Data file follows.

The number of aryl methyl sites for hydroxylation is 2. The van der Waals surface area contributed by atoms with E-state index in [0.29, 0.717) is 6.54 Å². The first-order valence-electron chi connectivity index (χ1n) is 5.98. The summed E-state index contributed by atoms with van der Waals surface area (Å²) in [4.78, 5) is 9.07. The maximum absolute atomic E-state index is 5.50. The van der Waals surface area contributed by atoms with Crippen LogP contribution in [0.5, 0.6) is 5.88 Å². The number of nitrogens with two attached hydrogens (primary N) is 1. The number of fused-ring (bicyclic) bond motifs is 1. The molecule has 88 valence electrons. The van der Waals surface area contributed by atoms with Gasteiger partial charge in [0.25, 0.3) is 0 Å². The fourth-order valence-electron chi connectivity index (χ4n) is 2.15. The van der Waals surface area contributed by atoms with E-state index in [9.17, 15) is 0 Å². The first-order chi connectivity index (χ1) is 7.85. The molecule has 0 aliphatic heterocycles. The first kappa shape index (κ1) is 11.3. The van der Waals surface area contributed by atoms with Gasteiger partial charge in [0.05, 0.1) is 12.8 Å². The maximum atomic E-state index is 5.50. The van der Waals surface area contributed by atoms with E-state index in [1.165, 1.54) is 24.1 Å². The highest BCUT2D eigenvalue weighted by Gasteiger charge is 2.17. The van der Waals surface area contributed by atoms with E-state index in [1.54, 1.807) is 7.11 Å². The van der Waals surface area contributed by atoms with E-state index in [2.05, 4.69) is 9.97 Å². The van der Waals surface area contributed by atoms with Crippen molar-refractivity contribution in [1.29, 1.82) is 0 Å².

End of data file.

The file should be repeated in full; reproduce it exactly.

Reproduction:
The number of aryl methyl sites for hydroxylation is 2. The van der Waals surface area contributed by atoms with E-state index in [0.29, 0.717) is 6.54 Å². The first-order valence-electron chi connectivity index (χ1n) is 5.98. The summed E-state index contributed by atoms with van der Waals surface area (Å²) in [4.78, 5) is 9.07. The maximum absolute atomic E-state index is 5.50. The van der Waals surface area contributed by atoms with Crippen LogP contribution in [0.5, 0.6) is 5.88 Å². The number of nitrogens with two attached hydrogens (primary N) is 1. The number of fused-ring (bicyclic) bond motifs is 1. The molecule has 88 valence electrons. The van der Waals surface area contributed by atoms with Gasteiger partial charge in [0.25, 0.3) is 0 Å². The fourth-order valence-electron chi connectivity index (χ4n) is 2.15. The van der Waals surface area contributed by atoms with E-state index in [9.17, 15) is 0 Å². The first-order chi connectivity index (χ1) is 7.85. The molecule has 0 aliphatic heterocycles. The first kappa shape index (κ1) is 11.3. The van der Waals surface area contributed by atoms with Gasteiger partial charge in [0.05, 0.1) is 12.8 Å². The maximum atomic E-state index is 5.50. The van der Waals surface area contributed by atoms with E-state index in [1.165, 1.54) is 24.1 Å². The highest BCUT2D eigenvalue weighted by Gasteiger charge is 2.17. The van der Waals surface area contributed by atoms with E-state index in [1.54, 1.807) is 7.11 Å². The van der Waals surface area contributed by atoms with E-state index in [2.05, 4.69) is 9.97 Å². The van der Waals surface area contributed by atoms with Crippen molar-refractivity contribution in [1.29, 1.82) is 0 Å².